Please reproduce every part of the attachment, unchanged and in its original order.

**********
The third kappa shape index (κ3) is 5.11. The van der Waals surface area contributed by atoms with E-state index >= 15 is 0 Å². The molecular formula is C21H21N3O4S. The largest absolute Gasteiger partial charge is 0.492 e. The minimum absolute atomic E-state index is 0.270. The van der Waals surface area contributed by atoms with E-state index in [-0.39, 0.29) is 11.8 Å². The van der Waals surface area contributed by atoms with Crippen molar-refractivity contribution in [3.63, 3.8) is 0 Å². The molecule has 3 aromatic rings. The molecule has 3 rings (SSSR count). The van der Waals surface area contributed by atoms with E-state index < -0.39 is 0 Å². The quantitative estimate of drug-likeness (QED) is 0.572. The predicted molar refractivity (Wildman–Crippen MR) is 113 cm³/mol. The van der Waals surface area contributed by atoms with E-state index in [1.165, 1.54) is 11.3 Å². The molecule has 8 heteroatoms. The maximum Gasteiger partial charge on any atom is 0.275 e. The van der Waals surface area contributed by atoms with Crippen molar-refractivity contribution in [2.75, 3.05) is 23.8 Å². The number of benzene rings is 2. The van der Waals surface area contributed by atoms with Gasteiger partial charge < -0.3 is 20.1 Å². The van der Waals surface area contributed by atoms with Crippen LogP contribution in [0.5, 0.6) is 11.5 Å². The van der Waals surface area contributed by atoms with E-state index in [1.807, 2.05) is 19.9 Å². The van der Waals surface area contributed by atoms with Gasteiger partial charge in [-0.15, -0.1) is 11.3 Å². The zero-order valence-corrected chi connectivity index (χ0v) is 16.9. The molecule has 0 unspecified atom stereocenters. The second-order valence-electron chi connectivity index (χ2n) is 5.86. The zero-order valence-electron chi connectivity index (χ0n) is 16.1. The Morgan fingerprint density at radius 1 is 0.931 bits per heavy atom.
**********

The third kappa shape index (κ3) is 5.11. The van der Waals surface area contributed by atoms with E-state index >= 15 is 0 Å². The molecular formula is C21H21N3O4S. The largest absolute Gasteiger partial charge is 0.492 e. The minimum absolute atomic E-state index is 0.270. The van der Waals surface area contributed by atoms with E-state index in [-0.39, 0.29) is 11.8 Å². The van der Waals surface area contributed by atoms with Crippen molar-refractivity contribution in [3.63, 3.8) is 0 Å². The molecule has 3 aromatic rings. The molecule has 3 rings (SSSR count). The van der Waals surface area contributed by atoms with E-state index < -0.39 is 0 Å². The quantitative estimate of drug-likeness (QED) is 0.572. The predicted molar refractivity (Wildman–Crippen MR) is 113 cm³/mol. The van der Waals surface area contributed by atoms with E-state index in [1.165, 1.54) is 11.3 Å². The molecule has 8 heteroatoms. The maximum Gasteiger partial charge on any atom is 0.275 e. The van der Waals surface area contributed by atoms with Crippen molar-refractivity contribution in [2.75, 3.05) is 23.8 Å². The number of benzene rings is 2. The van der Waals surface area contributed by atoms with Gasteiger partial charge < -0.3 is 20.1 Å². The van der Waals surface area contributed by atoms with Crippen LogP contribution in [0.5, 0.6) is 11.5 Å². The van der Waals surface area contributed by atoms with E-state index in [1.807, 2.05) is 19.9 Å². The van der Waals surface area contributed by atoms with Gasteiger partial charge in [-0.15, -0.1) is 11.3 Å². The zero-order valence-corrected chi connectivity index (χ0v) is 16.9. The molecule has 0 unspecified atom stereocenters. The second-order valence-electron chi connectivity index (χ2n) is 5.86. The zero-order valence-electron chi connectivity index (χ0n) is 16.1. The Morgan fingerprint density at radius 1 is 0.931 bits per heavy atom.